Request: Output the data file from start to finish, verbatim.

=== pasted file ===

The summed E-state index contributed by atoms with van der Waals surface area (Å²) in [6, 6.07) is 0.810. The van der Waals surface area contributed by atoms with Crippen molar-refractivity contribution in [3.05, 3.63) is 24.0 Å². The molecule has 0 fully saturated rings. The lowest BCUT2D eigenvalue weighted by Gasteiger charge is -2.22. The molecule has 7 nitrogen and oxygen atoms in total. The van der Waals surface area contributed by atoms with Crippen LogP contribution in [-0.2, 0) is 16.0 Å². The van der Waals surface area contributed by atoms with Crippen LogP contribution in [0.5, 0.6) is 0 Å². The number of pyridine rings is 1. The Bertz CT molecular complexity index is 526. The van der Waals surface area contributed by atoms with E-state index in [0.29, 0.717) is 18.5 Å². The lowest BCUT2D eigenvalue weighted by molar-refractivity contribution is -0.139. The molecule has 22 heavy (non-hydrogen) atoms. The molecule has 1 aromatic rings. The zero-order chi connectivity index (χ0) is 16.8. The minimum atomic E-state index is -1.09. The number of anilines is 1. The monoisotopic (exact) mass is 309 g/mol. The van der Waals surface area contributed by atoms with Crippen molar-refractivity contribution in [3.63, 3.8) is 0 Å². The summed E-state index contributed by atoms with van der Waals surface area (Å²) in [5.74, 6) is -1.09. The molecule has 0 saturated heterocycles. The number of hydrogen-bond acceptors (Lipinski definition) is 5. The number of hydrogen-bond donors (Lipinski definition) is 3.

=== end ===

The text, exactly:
The summed E-state index contributed by atoms with van der Waals surface area (Å²) in [6, 6.07) is 0.810. The van der Waals surface area contributed by atoms with Crippen molar-refractivity contribution in [3.05, 3.63) is 24.0 Å². The molecule has 0 fully saturated rings. The lowest BCUT2D eigenvalue weighted by Gasteiger charge is -2.22. The molecule has 7 nitrogen and oxygen atoms in total. The van der Waals surface area contributed by atoms with Crippen LogP contribution in [-0.2, 0) is 16.0 Å². The van der Waals surface area contributed by atoms with Crippen LogP contribution in [0.5, 0.6) is 0 Å². The number of pyridine rings is 1. The Bertz CT molecular complexity index is 526. The van der Waals surface area contributed by atoms with E-state index in [0.29, 0.717) is 18.5 Å². The lowest BCUT2D eigenvalue weighted by molar-refractivity contribution is -0.139. The molecule has 22 heavy (non-hydrogen) atoms. The molecule has 1 aromatic rings. The zero-order chi connectivity index (χ0) is 16.8. The minimum atomic E-state index is -1.09. The number of anilines is 1. The monoisotopic (exact) mass is 309 g/mol. The van der Waals surface area contributed by atoms with Crippen molar-refractivity contribution in [3.63, 3.8) is 0 Å². The summed E-state index contributed by atoms with van der Waals surface area (Å²) in [5.74, 6) is -1.09. The molecule has 0 saturated heterocycles. The number of hydrogen-bond acceptors (Lipinski definition) is 5. The number of hydrogen-bond donors (Lipinski definition) is 3.